If you are into Deep Learning, sooner or later, it inevitbly happens that you’re asked at least once to explain what actually means Deep Learning , and what’s all the fuss about it.
Indeed, answering this question in a proper way, may vary (and it has to) depending on the kind of audience you’ve been talking to.
If you are talking to a machine learning experts, you have to concentrate on what deep means, for the multiple learning models you can come up with. Most importarly, you have to convince them that a deep learning model would work by far better than a more standard and robust Random Forest or Support Vector Machine.
On the other hand, if your audience is made up of engineers, they [STRIKEOUT:don’t give a damn..] are definitely more interested in how you implement your Artificial Neural Networks (ANN) rather than understanding what are the implications of different activations and optimizers.
Finally, if your audience is made up of data scientists - who are a good mixture of the previous two, according to Drew Conway - they are more or less interested in both the two aspects.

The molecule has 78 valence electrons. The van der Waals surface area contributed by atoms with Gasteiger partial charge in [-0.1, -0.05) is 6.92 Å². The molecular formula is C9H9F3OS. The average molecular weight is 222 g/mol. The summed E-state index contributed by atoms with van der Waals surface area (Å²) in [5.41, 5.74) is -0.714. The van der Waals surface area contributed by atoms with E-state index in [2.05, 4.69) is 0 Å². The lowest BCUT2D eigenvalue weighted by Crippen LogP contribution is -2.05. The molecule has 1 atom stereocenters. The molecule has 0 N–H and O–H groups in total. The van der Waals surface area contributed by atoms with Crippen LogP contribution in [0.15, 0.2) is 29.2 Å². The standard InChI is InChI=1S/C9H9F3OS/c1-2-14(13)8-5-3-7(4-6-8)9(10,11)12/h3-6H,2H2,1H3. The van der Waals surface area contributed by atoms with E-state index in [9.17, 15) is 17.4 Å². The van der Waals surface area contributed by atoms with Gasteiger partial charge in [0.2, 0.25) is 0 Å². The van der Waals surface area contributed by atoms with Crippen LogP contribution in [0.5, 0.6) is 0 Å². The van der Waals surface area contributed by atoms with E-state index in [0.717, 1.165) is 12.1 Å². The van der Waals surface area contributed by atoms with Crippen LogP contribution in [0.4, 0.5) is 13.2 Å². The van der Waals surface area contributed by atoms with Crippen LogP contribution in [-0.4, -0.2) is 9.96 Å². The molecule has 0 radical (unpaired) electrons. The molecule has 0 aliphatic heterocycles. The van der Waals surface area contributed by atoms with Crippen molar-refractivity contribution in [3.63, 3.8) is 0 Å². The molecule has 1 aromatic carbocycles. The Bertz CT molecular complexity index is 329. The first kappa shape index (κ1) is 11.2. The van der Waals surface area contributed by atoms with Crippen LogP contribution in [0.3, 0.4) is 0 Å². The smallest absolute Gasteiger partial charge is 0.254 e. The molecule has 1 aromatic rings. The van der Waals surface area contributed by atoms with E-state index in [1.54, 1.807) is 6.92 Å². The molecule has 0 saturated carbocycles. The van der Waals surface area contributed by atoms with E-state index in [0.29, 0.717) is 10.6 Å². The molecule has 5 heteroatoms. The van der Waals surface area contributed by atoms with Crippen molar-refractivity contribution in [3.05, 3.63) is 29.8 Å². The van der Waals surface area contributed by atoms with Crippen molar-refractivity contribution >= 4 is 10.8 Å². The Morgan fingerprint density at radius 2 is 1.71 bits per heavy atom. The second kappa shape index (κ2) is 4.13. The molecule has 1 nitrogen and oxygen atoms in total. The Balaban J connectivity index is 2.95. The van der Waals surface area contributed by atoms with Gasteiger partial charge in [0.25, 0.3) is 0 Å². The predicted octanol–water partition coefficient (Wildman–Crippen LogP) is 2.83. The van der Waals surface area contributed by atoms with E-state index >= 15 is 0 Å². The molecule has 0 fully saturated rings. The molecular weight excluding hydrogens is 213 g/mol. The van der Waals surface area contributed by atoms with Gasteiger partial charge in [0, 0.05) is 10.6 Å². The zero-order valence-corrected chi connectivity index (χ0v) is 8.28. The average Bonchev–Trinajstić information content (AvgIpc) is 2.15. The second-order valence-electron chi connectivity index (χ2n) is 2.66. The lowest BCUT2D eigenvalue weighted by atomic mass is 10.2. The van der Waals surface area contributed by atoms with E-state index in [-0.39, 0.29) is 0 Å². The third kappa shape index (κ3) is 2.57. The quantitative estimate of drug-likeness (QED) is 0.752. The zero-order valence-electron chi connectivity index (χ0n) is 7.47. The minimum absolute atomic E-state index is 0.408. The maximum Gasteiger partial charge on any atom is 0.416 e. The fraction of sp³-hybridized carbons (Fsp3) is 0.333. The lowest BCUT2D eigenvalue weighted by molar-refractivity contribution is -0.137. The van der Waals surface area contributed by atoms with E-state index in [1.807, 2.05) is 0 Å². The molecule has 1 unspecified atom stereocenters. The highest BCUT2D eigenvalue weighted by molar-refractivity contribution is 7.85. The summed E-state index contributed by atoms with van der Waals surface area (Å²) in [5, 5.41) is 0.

The other way, that is the unconventional way, to explain what Deep Learning means, is from the perspective of the computational model it requires to be properly effective. Therefore, you may want to talk about ANN in terms of matrix multiplications algorithms, running on a (series of) GPUs in parallel. And this is exactly the perspecitve I intend to pursue in this talk.
This talk is for PyData scientists who are interested in understanding Deep Learning models from this unconventional perspective, learning what are the libraries and tools they may leverage for their experiments on GPUs. Experienced engineers may likely benefit from this talk as well, learning how they can make their models run fast(er).